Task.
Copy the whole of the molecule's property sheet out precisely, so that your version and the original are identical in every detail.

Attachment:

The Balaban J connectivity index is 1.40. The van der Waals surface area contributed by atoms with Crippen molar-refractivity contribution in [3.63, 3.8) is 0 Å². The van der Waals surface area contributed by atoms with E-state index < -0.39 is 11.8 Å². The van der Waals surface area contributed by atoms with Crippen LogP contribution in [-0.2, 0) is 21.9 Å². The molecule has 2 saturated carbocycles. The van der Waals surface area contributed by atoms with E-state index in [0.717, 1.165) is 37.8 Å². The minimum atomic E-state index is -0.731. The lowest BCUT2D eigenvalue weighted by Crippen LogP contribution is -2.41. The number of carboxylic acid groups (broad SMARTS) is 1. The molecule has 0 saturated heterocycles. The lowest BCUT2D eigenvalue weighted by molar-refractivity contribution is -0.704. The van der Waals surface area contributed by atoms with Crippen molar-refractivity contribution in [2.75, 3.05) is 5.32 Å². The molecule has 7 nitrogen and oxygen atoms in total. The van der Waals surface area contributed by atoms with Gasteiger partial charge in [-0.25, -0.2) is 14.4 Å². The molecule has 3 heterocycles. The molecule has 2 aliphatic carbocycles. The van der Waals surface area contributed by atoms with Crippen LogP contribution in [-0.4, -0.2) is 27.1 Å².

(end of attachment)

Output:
The Balaban J connectivity index is 1.40. The van der Waals surface area contributed by atoms with Crippen molar-refractivity contribution in [3.63, 3.8) is 0 Å². The van der Waals surface area contributed by atoms with E-state index < -0.39 is 11.8 Å². The van der Waals surface area contributed by atoms with Crippen LogP contribution in [-0.2, 0) is 21.9 Å². The molecule has 2 saturated carbocycles. The van der Waals surface area contributed by atoms with E-state index in [0.717, 1.165) is 37.8 Å². The minimum atomic E-state index is -0.731. The lowest BCUT2D eigenvalue weighted by Crippen LogP contribution is -2.41. The number of carboxylic acid groups (broad SMARTS) is 1. The molecule has 0 saturated heterocycles. The lowest BCUT2D eigenvalue weighted by molar-refractivity contribution is -0.704. The van der Waals surface area contributed by atoms with Crippen molar-refractivity contribution in [2.75, 3.05) is 5.32 Å². The molecule has 7 nitrogen and oxygen atoms in total. The van der Waals surface area contributed by atoms with Gasteiger partial charge in [-0.25, -0.2) is 14.4 Å². The molecule has 3 heterocycles. The molecule has 2 aliphatic carbocycles. The van der Waals surface area contributed by atoms with Crippen LogP contribution in [-0.4, -0.2) is 27.1 Å².